• MorganPhD says:

    I've thought this hundreds of times and tried to verbalize it or write it down occasionally, but how on earth are there not more people interested in scientific workforce management?

    There are hundreds to thousands of business school profs who study the workforce, except when it pertains to the "scientific workforce", aka graduate students, postdoctoral fellows, and so on.

    My guess (at this point since we only have anecdotal evidence so far) is that "hours worked" and "productivity" would not exist in a perfect linear relationship which is what one group of people, like Scott Kern would seem to argue. (Productivity is in quotes because I don't want to get into the measures of productivity, like JIF and total publications, etc).

    We'll have plenty of people with 90 hour work weeks with high ranges of "productivity". Just as we'll have a large range productivity in the 40 hour work week types.

    By the same token, "passion" does not equal "time spent". I'm more passionate about my wife, but I spend more of my waking hours with science than my wife due to our careers. Now that makes me sad.

  • AcademicLurker says:

    "hours worked" and "productivity" would not exist in a perfect linear relationship

    Exactly. In my first postdoc lab there were several women (postdocs) with small kids. Somehow they managed to get as much done while leaving at 5 or 6pm as a lot of single folks who basically lived in the lab.

  • jojo says:

    When I think about these issues I also think about how science for a long time was basically a hobby of the elite. Somehow science got done back in Victorian times when people would just do an experiment basically whenever it happened to tickle their fancy.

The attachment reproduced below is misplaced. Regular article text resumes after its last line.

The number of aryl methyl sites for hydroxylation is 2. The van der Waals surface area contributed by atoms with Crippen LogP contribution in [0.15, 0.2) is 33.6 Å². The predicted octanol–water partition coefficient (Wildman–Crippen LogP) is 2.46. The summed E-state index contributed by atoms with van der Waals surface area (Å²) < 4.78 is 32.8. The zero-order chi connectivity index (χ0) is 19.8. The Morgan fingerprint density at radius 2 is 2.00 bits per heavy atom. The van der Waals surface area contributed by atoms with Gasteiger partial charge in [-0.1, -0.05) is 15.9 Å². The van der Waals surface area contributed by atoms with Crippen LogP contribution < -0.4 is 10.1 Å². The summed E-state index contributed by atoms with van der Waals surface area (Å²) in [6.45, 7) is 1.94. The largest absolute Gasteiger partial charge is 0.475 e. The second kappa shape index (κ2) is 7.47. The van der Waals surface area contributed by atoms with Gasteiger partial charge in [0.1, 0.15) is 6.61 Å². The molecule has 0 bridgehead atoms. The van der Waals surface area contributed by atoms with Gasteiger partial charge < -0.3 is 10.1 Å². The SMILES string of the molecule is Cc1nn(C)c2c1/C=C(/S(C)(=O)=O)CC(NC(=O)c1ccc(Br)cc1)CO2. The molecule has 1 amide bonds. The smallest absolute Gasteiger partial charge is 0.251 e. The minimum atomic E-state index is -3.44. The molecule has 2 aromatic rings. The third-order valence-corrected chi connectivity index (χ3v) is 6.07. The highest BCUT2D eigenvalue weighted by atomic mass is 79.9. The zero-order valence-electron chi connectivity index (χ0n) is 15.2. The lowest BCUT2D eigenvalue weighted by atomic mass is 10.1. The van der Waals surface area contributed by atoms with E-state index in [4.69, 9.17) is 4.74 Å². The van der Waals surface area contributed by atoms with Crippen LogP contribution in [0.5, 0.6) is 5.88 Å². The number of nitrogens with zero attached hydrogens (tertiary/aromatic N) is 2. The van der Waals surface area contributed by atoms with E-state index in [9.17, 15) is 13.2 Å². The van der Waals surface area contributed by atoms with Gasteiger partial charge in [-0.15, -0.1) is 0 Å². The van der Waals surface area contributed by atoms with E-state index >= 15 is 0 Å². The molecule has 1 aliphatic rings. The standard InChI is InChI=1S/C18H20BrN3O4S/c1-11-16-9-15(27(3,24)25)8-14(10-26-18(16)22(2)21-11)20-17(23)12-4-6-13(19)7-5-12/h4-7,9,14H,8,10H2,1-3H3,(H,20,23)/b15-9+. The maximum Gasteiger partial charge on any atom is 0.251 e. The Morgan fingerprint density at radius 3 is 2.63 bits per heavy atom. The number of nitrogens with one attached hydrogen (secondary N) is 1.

Science will continue to happen whatever lifestyles people choose to have. Trust scientists to figure out what works for them in terms of work-life arrangements and freaking out about it. If they don't produce results given this freedom, then they should probably go do something else for a living.

  • jmz4 says:

    He's also missing a major aspect of modern labs relative to the halcyon days of old. Lack of independence.
    Even in a good lab, as a "trainee", you're spending about 35-50% of your time on a project that is either bread and butter and just as boring, or a pet project of your PIs. You need the former to make sure you have some sort of options for graduating and finding a job, and the latter must be done because the feudal lord commands it.
    Its hard to crank out the hours when you're not doing the work you really want to do. And this isn't limited to trainees, I'm sure PI's chafe under the fact that they can't really go balls out crazy with their experiments since everything needs to be pre-justified, peer reviewed, and backed up with preliminary evidence to get funding.
    A related note is that we can't do all the experiments ourselves anymore. Usually, getting a solid piece of work takes at least a couple collaborators.

  • Grumble says:

    "Technology has made it so we don't have to work as much, just like in every other industry."